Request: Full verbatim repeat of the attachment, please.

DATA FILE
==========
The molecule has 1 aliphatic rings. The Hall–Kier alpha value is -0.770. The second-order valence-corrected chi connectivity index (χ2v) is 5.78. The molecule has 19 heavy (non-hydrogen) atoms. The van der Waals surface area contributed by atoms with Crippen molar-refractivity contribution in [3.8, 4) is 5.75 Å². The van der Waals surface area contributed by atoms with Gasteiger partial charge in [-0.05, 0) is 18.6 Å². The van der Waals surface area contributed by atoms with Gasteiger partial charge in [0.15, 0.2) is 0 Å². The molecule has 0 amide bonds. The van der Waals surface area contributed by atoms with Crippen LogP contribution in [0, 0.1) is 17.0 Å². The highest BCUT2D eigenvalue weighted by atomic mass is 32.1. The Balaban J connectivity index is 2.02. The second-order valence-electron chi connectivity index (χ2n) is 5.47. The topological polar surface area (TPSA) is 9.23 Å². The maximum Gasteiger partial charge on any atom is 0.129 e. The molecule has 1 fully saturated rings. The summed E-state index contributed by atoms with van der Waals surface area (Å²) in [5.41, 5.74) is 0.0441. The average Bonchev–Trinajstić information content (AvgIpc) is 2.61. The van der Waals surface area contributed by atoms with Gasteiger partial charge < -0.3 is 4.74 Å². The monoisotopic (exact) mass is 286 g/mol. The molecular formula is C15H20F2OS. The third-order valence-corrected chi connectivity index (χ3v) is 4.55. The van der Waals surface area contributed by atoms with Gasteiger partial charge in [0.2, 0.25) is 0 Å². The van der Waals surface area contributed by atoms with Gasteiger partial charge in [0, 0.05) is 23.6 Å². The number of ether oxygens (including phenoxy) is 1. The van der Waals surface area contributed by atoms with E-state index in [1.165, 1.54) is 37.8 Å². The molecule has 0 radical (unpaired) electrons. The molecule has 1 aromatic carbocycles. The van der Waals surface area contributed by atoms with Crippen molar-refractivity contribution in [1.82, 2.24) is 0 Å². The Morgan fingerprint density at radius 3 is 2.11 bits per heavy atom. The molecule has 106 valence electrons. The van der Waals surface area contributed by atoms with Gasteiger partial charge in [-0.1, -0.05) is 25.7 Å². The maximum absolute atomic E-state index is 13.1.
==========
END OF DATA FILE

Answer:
The molecule has 1 aliphatic rings. The Hall–Kier alpha value is -0.770. The second-order valence-corrected chi connectivity index (χ2v) is 5.78. The molecule has 19 heavy (non-hydrogen) atoms. The van der Waals surface area contributed by atoms with Crippen molar-refractivity contribution in [3.8, 4) is 5.75 Å². The van der Waals surface area contributed by atoms with Gasteiger partial charge in [-0.05, 0) is 18.6 Å². The van der Waals surface area contributed by atoms with Gasteiger partial charge in [0.15, 0.2) is 0 Å². The molecule has 0 amide bonds. The van der Waals surface area contributed by atoms with Crippen LogP contribution in [0, 0.1) is 17.0 Å². The highest BCUT2D eigenvalue weighted by atomic mass is 32.1. The Balaban J connectivity index is 2.02. The second-order valence-electron chi connectivity index (χ2n) is 5.47. The topological polar surface area (TPSA) is 9.23 Å². The maximum Gasteiger partial charge on any atom is 0.129 e. The molecule has 1 fully saturated rings. The summed E-state index contributed by atoms with van der Waals surface area (Å²) in [5.41, 5.74) is 0.0441. The average Bonchev–Trinajstić information content (AvgIpc) is 2.61. The van der Waals surface area contributed by atoms with Gasteiger partial charge < -0.3 is 4.74 Å². The monoisotopic (exact) mass is 286 g/mol. The molecular formula is C15H20F2OS. The third-order valence-corrected chi connectivity index (χ3v) is 4.55. The van der Waals surface area contributed by atoms with Gasteiger partial charge in [0.2, 0.25) is 0 Å². The van der Waals surface area contributed by atoms with Gasteiger partial charge in [0, 0.05) is 23.6 Å². The number of ether oxygens (including phenoxy) is 1. The van der Waals surface area contributed by atoms with E-state index in [1.165, 1.54) is 37.8 Å². The molecule has 0 radical (unpaired) electrons. The molecule has 1 aromatic carbocycles. The van der Waals surface area contributed by atoms with Crippen molar-refractivity contribution in [1.82, 2.24) is 0 Å². The Morgan fingerprint density at radius 3 is 2.11 bits per heavy atom. The molecule has 106 valence electrons. The van der Waals surface area contributed by atoms with Gasteiger partial charge in [-0.1, -0.05) is 25.7 Å². The maximum absolute atomic E-state index is 13.1.